Normally things would be rather quiet around this time of the year for Bundesliga clubs, soaking up the tranquility that comes with a winter break which suspends top-flight German football until late January.
However, for Bayern Munich, that hasn’t been the case in the last few days. While the Bavarians are only midway through the current campaign, eyes are already turning towards a new era starting at the end of the season.
With Pep Guardiola set to stand down next spring to seek pastures new after what will be three years at the helm, Bayern have moved quickly to appoint his successor in waiting ahead of 2016/17.
Guardiola’s decision to leave and Bayern’s call to replace him with world-renowned coach Carlo Ancelotti has captured the imagination of football and led to the impending switch in the dugout dominating recent headlines.
Bayern have been here before, though, with Guardiola replacing Jupp Heynckes in the summer of 2013, having been announced as the latter’s replacement as early as January.
The Germans have decided to acquire their next manager in the cycle even earlier this time, giving Ancelotti a large amount of freedom to study and work out how he can build and aim to improve on Guardiola’s Bayern.
Guardiola has been up against it in terms of trying to match or even surpass Bayern’s lofty feat under Heynckes, lifting the treble under the German’s stewardship the season before the Spaniard arrived at the Allianz Arena.
Although Guardiola is yet to produce a treble-winning campaign at Bayern, the former Barcelona boss has still managed to put his own stamp on the German giants and break records along the way.
Bayern serenely wrapped up the league title in April last term, playing a stellar brand of football under Guardiola which often sees him convert players from their usual positions into new ones on the pitch.
Identifying how he can stand out at Bayern and still guide them towards winning major honours remains the task for Ancelotti to think about over the next couple of months.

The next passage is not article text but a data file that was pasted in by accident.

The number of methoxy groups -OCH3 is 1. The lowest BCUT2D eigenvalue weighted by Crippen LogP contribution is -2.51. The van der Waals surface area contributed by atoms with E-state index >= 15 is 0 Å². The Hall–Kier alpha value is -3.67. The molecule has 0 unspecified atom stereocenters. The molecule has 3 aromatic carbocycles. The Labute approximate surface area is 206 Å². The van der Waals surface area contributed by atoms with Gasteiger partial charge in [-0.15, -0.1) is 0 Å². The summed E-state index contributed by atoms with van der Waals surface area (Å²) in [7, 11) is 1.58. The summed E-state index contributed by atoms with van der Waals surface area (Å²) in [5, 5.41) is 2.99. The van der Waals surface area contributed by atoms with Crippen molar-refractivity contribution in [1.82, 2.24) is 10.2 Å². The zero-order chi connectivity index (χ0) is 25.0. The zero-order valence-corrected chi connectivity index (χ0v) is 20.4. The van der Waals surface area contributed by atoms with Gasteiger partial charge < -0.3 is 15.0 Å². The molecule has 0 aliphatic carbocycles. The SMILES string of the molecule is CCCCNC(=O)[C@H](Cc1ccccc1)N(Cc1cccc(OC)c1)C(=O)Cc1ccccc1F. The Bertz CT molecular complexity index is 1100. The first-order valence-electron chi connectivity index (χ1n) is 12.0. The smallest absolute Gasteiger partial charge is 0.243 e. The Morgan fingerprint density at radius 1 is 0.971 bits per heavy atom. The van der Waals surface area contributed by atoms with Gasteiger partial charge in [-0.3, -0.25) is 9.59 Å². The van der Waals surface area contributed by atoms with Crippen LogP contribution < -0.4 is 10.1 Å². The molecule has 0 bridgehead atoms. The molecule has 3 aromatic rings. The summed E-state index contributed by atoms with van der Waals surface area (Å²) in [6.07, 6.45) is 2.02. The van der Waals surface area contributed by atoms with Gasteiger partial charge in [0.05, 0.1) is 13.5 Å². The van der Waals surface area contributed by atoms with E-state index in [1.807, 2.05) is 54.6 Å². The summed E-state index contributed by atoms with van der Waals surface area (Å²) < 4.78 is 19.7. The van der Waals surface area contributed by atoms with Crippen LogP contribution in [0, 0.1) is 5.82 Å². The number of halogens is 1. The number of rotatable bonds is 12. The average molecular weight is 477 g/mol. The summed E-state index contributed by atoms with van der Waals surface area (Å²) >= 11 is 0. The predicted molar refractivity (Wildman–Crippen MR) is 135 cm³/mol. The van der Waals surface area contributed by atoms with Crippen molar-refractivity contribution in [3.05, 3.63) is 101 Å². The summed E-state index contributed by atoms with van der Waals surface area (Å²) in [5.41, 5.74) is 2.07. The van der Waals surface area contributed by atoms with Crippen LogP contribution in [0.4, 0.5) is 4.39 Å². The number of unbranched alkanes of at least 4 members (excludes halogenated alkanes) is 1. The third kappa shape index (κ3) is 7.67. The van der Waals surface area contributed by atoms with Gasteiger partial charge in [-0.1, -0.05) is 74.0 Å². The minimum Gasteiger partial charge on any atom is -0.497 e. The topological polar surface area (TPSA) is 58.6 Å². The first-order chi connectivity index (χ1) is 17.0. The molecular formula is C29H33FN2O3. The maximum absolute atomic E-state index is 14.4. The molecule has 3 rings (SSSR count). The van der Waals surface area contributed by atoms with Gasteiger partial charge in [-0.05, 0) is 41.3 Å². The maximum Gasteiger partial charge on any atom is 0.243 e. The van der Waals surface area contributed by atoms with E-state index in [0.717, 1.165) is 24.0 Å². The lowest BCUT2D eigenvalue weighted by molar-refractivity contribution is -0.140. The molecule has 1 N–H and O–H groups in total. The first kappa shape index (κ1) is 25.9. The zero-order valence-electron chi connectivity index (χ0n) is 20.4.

While Guardiola has made his mark by using the likes of Philipp Lahm and Jerome Boateng in midfield and David Alaba in several areas, Ancelotti can also make his presence felt at Bayern tactically.
The diamond structure is synonymous with Ancelotti, who used the system during trophy-laden spells with both AC Milan and Chelsea, and embedding it at Bayern could be one way in which the Italian looks to sparkle at the club.
Bayern have some of the best midfield options in the world and analysing how they could be utilised and rotated in a diamond system could whet the appetite of Ancelotti ahead of his arrival.
Neuer; Lahm, Boateng, Benatia, Rafinha; Alonso; Vidal, Thiago; Gotze; Muller, Lewandowski
Xabi Alonso played a key role in Ancelotti’s successes at Real Madrid as a deep-lying playmaker and could operate there in a possible diamond system under the 56-year-old at Bayern.
The key tactical question, however, lies with who would line up alongside Alonso, or Lahm who can also play in this position, in the other three slots in Ancelotti’s renowned diamond.
When used at Milan, Ancelotti had excellent running power in the middle through the likes of Clarence Seedorf and Gennaro Gattuso, who both played just in front of playmaker Andrea Pirlo.
Neuer; Lahm, Boateng, Benatia, Rafinha; Alonso; Vidal, Alaba; Douglas Costa; Muller, Lewandowski
Arturo Vidal is well known for his fabulous engine in midfield and therefore the Chile international could be a key man in a potential diamond formation under Ancelotti at Bayern for the same reason.
Sebastian Rode also has the legs capable of adding important energy to the middle of the park for Bayern, should a diamond ever come into Ancelotti’s thinking at the club.
Ancelotti also used the diamond system during his time at Chelsea, lifting the 2010 Premier League title in the process, with Deco playing a significant role just behind the two strikers.
Deco, like Portuguese compatriot Rui Costa at Milan, brought plenty of guile and cleverness to the No.10 position and Ancelotti could use the likes of Thiago Alcantara or Mario Gotze to replicate that at Bayern.
Neuer; Rafinha, Martinez, Boateng, Alaba; Lahm; Vidal, Thiago; Muller; Robben, Lewandowski
And arguably the biggest tactical query when judging whether Ancelotti could coach a diamond at Bayern lies with his forward options and who could operate the two forward berths up top.
Robert Lewandowski is one of Europe’s best marksmen and would be a shoo-in to fill one of the slots while Thomas Muller could be used either as a No.10 or alongside the Poland international.
Louis van Gaal had success when using Arjen Robben just behind Robin van Persie as a forward for the Netherlands at the last World Cup and Ancelotti could play the former there at Bayern, too.
Kingsley Coman is a fantastic prospect, but it’s hard to pinpoint exactly where he would fit into an Ancelotti diamond system, usually playing in wide positions which are non-existent in this particular formation.
With the wealth of talent and versatility soon to be at his disposal at Bayern next year, a new-look diamond setup at Bayern under Ancelotti is a thrilling thought.